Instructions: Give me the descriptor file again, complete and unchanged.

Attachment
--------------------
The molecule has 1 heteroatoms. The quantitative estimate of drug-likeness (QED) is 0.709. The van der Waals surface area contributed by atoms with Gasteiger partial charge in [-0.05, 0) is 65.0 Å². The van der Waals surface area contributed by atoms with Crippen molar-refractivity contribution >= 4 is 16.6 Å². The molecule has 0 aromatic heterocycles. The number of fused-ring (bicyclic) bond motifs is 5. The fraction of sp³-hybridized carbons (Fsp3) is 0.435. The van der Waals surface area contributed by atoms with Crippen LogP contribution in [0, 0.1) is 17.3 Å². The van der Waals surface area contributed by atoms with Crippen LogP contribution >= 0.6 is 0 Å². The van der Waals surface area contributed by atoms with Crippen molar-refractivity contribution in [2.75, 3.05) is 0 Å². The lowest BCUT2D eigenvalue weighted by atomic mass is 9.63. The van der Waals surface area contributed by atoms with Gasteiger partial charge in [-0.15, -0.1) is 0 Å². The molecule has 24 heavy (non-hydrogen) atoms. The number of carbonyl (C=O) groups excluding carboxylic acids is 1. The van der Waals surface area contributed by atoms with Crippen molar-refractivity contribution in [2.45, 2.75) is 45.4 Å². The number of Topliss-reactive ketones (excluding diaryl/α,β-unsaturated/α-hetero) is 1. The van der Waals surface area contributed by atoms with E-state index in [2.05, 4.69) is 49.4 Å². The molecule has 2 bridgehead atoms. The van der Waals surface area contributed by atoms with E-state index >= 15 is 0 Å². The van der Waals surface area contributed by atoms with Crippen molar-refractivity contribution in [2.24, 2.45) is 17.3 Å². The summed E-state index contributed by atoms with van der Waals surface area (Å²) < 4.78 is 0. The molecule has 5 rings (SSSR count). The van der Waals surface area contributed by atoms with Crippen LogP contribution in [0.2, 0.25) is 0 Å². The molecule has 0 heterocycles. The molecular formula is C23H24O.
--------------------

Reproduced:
The molecule has 1 heteroatoms. The quantitative estimate of drug-likeness (QED) is 0.709. The van der Waals surface area contributed by atoms with Gasteiger partial charge in [-0.05, 0) is 65.0 Å². The van der Waals surface area contributed by atoms with Crippen molar-refractivity contribution >= 4 is 16.6 Å². The molecule has 0 aromatic heterocycles. The number of fused-ring (bicyclic) bond motifs is 5. The fraction of sp³-hybridized carbons (Fsp3) is 0.435. The van der Waals surface area contributed by atoms with Crippen LogP contribution in [0, 0.1) is 17.3 Å². The van der Waals surface area contributed by atoms with Crippen LogP contribution >= 0.6 is 0 Å². The van der Waals surface area contributed by atoms with Crippen molar-refractivity contribution in [2.75, 3.05) is 0 Å². The lowest BCUT2D eigenvalue weighted by atomic mass is 9.63. The van der Waals surface area contributed by atoms with Gasteiger partial charge in [-0.15, -0.1) is 0 Å². The molecule has 24 heavy (non-hydrogen) atoms. The number of carbonyl (C=O) groups excluding carboxylic acids is 1. The van der Waals surface area contributed by atoms with Crippen molar-refractivity contribution in [2.45, 2.75) is 45.4 Å². The number of Topliss-reactive ketones (excluding diaryl/α,β-unsaturated/α-hetero) is 1. The van der Waals surface area contributed by atoms with E-state index in [2.05, 4.69) is 49.4 Å². The molecule has 2 bridgehead atoms. The van der Waals surface area contributed by atoms with E-state index >= 15 is 0 Å². The van der Waals surface area contributed by atoms with Crippen molar-refractivity contribution in [2.24, 2.45) is 17.3 Å². The summed E-state index contributed by atoms with van der Waals surface area (Å²) < 4.78 is 0. The molecule has 5 rings (SSSR count). The van der Waals surface area contributed by atoms with Crippen LogP contribution in [0.2, 0.25) is 0 Å². The molecule has 0 heterocycles. The molecular formula is C23H24O.